I found myself saying "I can't wait to read the next book" and it took me a couple of seconds to realize... there was no other book! It just seems like there should be more after Sam says, "Well, I'm home!" or something like that. *is confused* Hm. But nonetheless they were wonderful books and I can't wait to see the other two movies! smilies/smile.gif
08-12-2002, 12:25 AM
I think that it ended that way to show the readers how deeply the whole quest affected Frodo. To show that after such an experiance one cannot live the happy normal life that they once did. I don't know if that makes any sense, but it did in my head. I really liked the ending. I do admit it was bittersweet, but i think it affected me much more deeply than if it had ended happy.
08-12-2002, 10:38 AM
I thought the ending to ROTK was a great one. It wasn't just some 'happily ever after' tale. JRRT really kept it in his style throughout the entire story. I'm also sort of glad that Frodo didn't go back to ME, he wouldn't have been able to go back to his old lifestyle, and I'm sure he was grateful to be back with Bilbo again. As for Sam, well, he was always to the point, and "Well, I'm back" suited him nicely.
08-12-2002, 11:49 AM
I loved the end of the books. It was so good. After I read it, I just read it over and over again. It is so sad, but I love how it ends. I can't really explain what I mean, but I can say that I have never read anything better in my entire life. And that is why I am so obsessed with this story. I just can't get over it! smilies/smile.gif
08-12-2002, 10:01 PM
Generally all of Tolkien's works had "sad endings". Just look at The Silmarillion, the vast majority of the tales recounted in that book are tragedies. The Flight of the Noldo, the fall of Fëanor, the death of Fingolfin, the entire life of Turin. The list goes on and on. Tolkien lived during a very depressing time period. It's a harsh realism that the heroes generally do not come out happy and fulfilled--a philosophy used by many of the Lost Generation of post WWI.
08-13-2002, 12:58 AM
Despite its bittersweetness, the way Tolkien chose to end the Lord of the Rings was, in my opinion, perfect. I think that Frodo's inability to really return to his life the way it was (as well as the Elves departing Middle-Earth smilies/frown.gif) sort of symbolizes that the world of Middle-Earth is changing, and that nothing stays the same. The ending is, to me, sweetly sorrowful, and tinged with wistfulness and longing for something that's gone, or will never be quite the same, and although it isn't a happy one, I like it. It gives me the same feeling fall does... it's difficult to explain...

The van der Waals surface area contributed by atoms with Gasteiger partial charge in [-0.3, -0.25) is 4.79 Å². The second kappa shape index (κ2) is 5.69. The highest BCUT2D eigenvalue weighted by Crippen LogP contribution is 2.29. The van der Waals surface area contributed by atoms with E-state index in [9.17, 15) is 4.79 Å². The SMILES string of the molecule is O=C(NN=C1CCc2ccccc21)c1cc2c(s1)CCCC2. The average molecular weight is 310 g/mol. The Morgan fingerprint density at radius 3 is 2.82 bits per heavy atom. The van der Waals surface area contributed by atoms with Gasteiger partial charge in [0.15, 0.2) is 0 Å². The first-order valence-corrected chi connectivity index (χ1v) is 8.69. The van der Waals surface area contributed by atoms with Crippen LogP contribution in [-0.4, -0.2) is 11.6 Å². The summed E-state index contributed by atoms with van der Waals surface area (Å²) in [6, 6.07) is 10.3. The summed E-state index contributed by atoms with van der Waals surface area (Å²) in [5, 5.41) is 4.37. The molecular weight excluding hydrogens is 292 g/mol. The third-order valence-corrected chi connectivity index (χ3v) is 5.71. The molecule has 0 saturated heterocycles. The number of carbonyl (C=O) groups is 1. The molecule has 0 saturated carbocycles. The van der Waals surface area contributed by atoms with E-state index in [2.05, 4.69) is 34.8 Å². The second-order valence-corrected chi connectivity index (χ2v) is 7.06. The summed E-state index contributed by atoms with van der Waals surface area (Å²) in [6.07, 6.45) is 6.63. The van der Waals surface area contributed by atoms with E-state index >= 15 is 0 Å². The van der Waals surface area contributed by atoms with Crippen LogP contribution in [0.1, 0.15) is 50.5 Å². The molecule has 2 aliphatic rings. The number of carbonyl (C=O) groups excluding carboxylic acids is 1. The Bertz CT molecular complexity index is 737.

I'm going to shut up now. smilies/tongue.gif
[ August 13, 2002: Message edited by: Altariel ]
08-13-2002, 11:18 PM
i think that prehaps there reason for all of the suffering in the sil was because of his experienced in WWI where all of his friends died and such.
I think that Bittersweet is the perfectword to discribe the Lord of the Rings
08-14-2002, 06:42 AM
It is to my mind an utterly Elvish ending.Full of the blend of joy and sadness that the books so often hint at. Never is it so perfectly revealed I think.
I recall reaching the shores of Mithlond and after sam returned home I was speechless, wishing the books to go on and on. And somewhat devastated realizing that I would never be the same, and how could I enter M-E more fully?
I spent quite a fwe years searching for answers to that.
08-14-2002, 12:16 PM
If you think that the end of the Return of the King is sad, just consider the alternative.
And I'm not so sure that Frodo or Bilbo would have considered the ending too sad. They were going to the most wonderful place in the world in the company of Gandalf, Elrond, and Galadriel. And both of them were with the person that they most wanted to be with. (Sorry folks, but Frodo still loved Bilbo more.) Sam had his family to go back too, so things did not turn out too badly for him.
08-14-2002, 12:36 PM
The ending, to me, was appropriate. It left you able to wonder and fantasize about what happened to everyone after the end of the book. (Like we are doing now) Though I cried, I cried not because the ending was sad, though it was bittersweet, I was sad because I would never have the experience of reading the trilogy for the FIRST time ever again. (know what I mean?) Also I was sad there was no more to read on the adventures of the rest of the Fellowship. I always wondered whether Frodo married or not. (does it say?) I also felt that way at the end of the Phantom Tollbooth. (my all time favorite book)